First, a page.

-- "My mission in life - make everyone smile !"

View Carol's profile

Carol

57 posts in 346 days


#5 posted 04-04-2017 02:00 PM

canadianchips, wow that sounds great. do you have any photos? what subfloor were you working with? why kind of underlayment did you use? any moisture issues so far?

-- Carol

View dhazelton's profile

dhazelton

2607 posts in 2130 days


#6 posted 04-04-2017 09:04 PM

He suggested what I suggested – just go to the flooring section of the home center and find something you like. Some products are made from mdf with a plastic veneer, some are basically plastic all the way through. They will have the underlayment necessary for the brand of flooring you pick. Some flooring has it’s own underlayment actually attached to the laminate plank itself. The underlayment cushions, makes up for unevenness and creates a vapor barrier and will come in a roll that goes down fast. Most of the flooring snaps together and meed need a mallet tap to get things tight. The packages are small and you could make a trip or two in a car to get all you would need.

View canadianchips's profile

canadianchips

2600 posts in 2830 days


#7 posted 04-05-2017 02:42 AM

Hi Carol. The product I used….they didnt recommend underlayment. I put mine on wooden subfloor. I will get some pictures this week. I never think of photos after I finish a job, I should.

-- "My mission in life - make everyone smile !"

View Kelly's profile

Kelly

1821 posts in 2777 days


#8 posted 04-05-2017 03:32 AM

One more consideration: Horse mats. I’m, slowly, covering my floor in one inch thick rubber horse mats. What a HUGE difference at the end of the day. As most know, walking on concrete all day takes a toll.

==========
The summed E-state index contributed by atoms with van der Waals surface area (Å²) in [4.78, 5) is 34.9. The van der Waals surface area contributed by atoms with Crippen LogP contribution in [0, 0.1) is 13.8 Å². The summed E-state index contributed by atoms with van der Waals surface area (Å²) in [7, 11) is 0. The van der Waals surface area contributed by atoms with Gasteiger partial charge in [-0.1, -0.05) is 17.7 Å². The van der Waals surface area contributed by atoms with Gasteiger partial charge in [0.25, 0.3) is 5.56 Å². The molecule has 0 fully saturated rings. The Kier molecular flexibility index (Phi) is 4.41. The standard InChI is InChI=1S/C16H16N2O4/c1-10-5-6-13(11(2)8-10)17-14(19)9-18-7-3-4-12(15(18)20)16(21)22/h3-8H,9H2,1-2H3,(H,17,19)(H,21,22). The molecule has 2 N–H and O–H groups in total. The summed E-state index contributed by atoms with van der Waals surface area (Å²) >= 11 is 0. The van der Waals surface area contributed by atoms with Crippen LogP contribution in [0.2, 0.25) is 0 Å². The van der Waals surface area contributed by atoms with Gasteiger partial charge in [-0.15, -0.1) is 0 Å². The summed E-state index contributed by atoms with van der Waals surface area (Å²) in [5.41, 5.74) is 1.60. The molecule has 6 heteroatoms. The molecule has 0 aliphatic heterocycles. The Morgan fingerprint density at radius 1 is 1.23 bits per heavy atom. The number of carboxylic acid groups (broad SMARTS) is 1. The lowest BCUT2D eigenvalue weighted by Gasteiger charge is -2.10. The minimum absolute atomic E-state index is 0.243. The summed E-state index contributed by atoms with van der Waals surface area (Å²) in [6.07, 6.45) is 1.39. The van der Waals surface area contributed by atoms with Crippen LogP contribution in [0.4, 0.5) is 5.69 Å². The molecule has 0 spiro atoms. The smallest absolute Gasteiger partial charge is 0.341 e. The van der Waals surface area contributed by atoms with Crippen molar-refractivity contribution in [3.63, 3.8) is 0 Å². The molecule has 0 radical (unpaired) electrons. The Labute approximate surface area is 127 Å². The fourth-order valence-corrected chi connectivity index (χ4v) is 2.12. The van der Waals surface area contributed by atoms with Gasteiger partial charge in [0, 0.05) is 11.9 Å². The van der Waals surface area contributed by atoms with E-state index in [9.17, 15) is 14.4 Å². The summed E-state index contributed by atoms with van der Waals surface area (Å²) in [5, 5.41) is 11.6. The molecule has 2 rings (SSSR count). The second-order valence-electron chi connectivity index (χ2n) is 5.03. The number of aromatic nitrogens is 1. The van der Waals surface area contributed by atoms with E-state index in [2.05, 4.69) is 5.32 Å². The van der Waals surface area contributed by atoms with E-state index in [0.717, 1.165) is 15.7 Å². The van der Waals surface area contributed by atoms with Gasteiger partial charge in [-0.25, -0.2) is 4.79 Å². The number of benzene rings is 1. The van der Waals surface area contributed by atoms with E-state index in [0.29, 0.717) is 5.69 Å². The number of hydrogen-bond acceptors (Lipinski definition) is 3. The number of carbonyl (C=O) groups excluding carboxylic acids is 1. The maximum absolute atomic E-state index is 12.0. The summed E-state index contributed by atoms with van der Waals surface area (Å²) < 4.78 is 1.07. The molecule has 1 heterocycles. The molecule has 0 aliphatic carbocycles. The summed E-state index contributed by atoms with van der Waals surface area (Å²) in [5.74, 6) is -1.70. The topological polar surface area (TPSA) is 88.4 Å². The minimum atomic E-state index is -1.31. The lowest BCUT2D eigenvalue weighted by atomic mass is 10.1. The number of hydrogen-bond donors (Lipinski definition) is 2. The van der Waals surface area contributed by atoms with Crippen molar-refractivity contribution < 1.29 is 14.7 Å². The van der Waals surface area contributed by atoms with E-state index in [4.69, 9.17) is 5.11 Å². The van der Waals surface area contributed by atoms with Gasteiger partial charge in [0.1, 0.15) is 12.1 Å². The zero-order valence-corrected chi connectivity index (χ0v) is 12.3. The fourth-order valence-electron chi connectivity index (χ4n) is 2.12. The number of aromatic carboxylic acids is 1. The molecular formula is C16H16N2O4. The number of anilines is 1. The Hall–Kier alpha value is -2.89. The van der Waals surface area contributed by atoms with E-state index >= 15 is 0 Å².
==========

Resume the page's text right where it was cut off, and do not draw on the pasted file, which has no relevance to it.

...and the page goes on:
The mats run $40.00 for a 4’x 6’ mat. That’s $1.66 a square foot.

Drop a chisel on the mats and it’s just a matter of picking it up and going back to work. Similarly, nice tools have a better chance of survival when dropped.

I have about seven so far and plan on buying about eight to ten more so I can even have them under equipment wheels (a one inch jump is a bit much for a band saw with a riser, or my carving machine).

View Carol's profile

Carol

57 posts in 346 days


#9 posted 04-05-2017 12:14 PM

i’ve laid 3 rooms of LVT over a wood subfloor using the underlay the manufacture recommended, but have no experience with a slab. traditional laminate isn’t a good choice since everyone plays in water and sand all day.
the horse mats are an unusual idea, i’ll look them up. did they have any residual odor?
home centers near me offer the most choices of traditional mdf laminates, and the least expensive runs 1.99/st ft. that’s nearly $500 just to cover the concrete (more than my roofer wants to install architectural shingles!).

-- Carol

View dhazelton's profile

dhazelton

2607 posts in 2130 days


#10 posted 04-05-2017 12:55 PM